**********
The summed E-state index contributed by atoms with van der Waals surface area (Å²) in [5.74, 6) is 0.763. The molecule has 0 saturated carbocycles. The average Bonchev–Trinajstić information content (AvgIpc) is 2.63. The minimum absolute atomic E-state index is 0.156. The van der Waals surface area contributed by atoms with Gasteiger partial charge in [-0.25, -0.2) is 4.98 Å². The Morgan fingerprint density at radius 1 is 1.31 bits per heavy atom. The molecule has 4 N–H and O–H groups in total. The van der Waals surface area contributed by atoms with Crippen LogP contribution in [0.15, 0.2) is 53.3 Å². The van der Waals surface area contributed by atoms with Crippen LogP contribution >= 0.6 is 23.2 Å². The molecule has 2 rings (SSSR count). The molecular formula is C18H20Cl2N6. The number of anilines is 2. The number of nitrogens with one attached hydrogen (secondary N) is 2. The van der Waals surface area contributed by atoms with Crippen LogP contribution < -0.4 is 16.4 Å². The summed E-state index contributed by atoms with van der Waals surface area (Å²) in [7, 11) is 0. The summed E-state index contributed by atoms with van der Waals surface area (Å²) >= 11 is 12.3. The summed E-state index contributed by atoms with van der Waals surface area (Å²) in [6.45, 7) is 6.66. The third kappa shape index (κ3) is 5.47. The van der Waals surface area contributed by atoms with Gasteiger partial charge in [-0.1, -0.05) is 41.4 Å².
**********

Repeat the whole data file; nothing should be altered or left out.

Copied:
The summed E-state index contributed by atoms with van der Waals surface area (Å²) in [5.74, 6) is 0.763. The molecule has 0 saturated carbocycles. The average Bonchev–Trinajstić information content (AvgIpc) is 2.63. The minimum absolute atomic E-state index is 0.156. The van der Waals surface area contributed by atoms with Gasteiger partial charge in [-0.25, -0.2) is 4.98 Å². The Morgan fingerprint density at radius 1 is 1.31 bits per heavy atom. The molecule has 4 N–H and O–H groups in total. The van der Waals surface area contributed by atoms with Crippen LogP contribution in [0.15, 0.2) is 53.3 Å². The van der Waals surface area contributed by atoms with Crippen LogP contribution >= 0.6 is 23.2 Å². The molecule has 2 rings (SSSR count). The molecular formula is C18H20Cl2N6. The number of anilines is 2. The number of nitrogens with one attached hydrogen (secondary N) is 2. The van der Waals surface area contributed by atoms with Crippen LogP contribution < -0.4 is 16.4 Å². The summed E-state index contributed by atoms with van der Waals surface area (Å²) in [7, 11) is 0. The summed E-state index contributed by atoms with van der Waals surface area (Å²) >= 11 is 12.3. The summed E-state index contributed by atoms with van der Waals surface area (Å²) in [6.45, 7) is 6.66. The third kappa shape index (κ3) is 5.47. The van der Waals surface area contributed by atoms with Gasteiger partial charge in [-0.1, -0.05) is 41.4 Å².